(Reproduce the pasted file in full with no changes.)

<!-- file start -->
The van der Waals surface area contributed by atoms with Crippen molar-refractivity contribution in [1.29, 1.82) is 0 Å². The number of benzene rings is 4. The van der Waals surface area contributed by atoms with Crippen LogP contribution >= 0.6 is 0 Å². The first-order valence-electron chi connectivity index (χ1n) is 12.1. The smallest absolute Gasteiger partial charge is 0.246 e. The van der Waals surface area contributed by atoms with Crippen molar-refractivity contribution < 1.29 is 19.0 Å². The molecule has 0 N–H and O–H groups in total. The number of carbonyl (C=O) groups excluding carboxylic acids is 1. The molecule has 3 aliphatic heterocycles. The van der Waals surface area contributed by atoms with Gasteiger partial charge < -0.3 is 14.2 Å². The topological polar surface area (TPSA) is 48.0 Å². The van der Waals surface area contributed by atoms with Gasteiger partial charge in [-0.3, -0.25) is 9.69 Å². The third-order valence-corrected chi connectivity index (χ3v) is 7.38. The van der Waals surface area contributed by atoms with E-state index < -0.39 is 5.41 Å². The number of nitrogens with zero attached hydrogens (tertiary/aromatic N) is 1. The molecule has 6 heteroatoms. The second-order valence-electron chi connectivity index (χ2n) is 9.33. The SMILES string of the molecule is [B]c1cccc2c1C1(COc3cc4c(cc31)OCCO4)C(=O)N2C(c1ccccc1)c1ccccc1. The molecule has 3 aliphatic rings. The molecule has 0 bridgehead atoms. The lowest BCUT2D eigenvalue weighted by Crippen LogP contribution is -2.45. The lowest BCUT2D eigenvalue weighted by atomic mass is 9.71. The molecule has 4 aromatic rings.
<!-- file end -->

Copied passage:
The van der Waals surface area contributed by atoms with Crippen molar-refractivity contribution in [1.29, 1.82) is 0 Å². The number of benzene rings is 4. The van der Waals surface area contributed by atoms with Crippen LogP contribution >= 0.6 is 0 Å². The first-order valence-electron chi connectivity index (χ1n) is 12.1. The smallest absolute Gasteiger partial charge is 0.246 e. The van der Waals surface area contributed by atoms with Crippen molar-refractivity contribution < 1.29 is 19.0 Å². The molecule has 0 N–H and O–H groups in total. The number of carbonyl (C=O) groups excluding carboxylic acids is 1. The molecule has 3 aliphatic heterocycles. The van der Waals surface area contributed by atoms with Gasteiger partial charge < -0.3 is 14.2 Å². The topological polar surface area (TPSA) is 48.0 Å². The van der Waals surface area contributed by atoms with Gasteiger partial charge in [-0.3, -0.25) is 9.69 Å². The third-order valence-corrected chi connectivity index (χ3v) is 7.38. The van der Waals surface area contributed by atoms with E-state index < -0.39 is 5.41 Å². The number of nitrogens with zero attached hydrogens (tertiary/aromatic N) is 1. The molecule has 6 heteroatoms. The second-order valence-electron chi connectivity index (χ2n) is 9.33. The SMILES string of the molecule is [B]c1cccc2c1C1(COc3cc4c(cc31)OCCO4)C(=O)N2C(c1ccccc1)c1ccccc1. The molecule has 3 aliphatic rings. The molecule has 0 bridgehead atoms. The lowest BCUT2D eigenvalue weighted by Crippen LogP contribution is -2.45. The lowest BCUT2D eigenvalue weighted by atomic mass is 9.71. The molecule has 4 aromatic rings.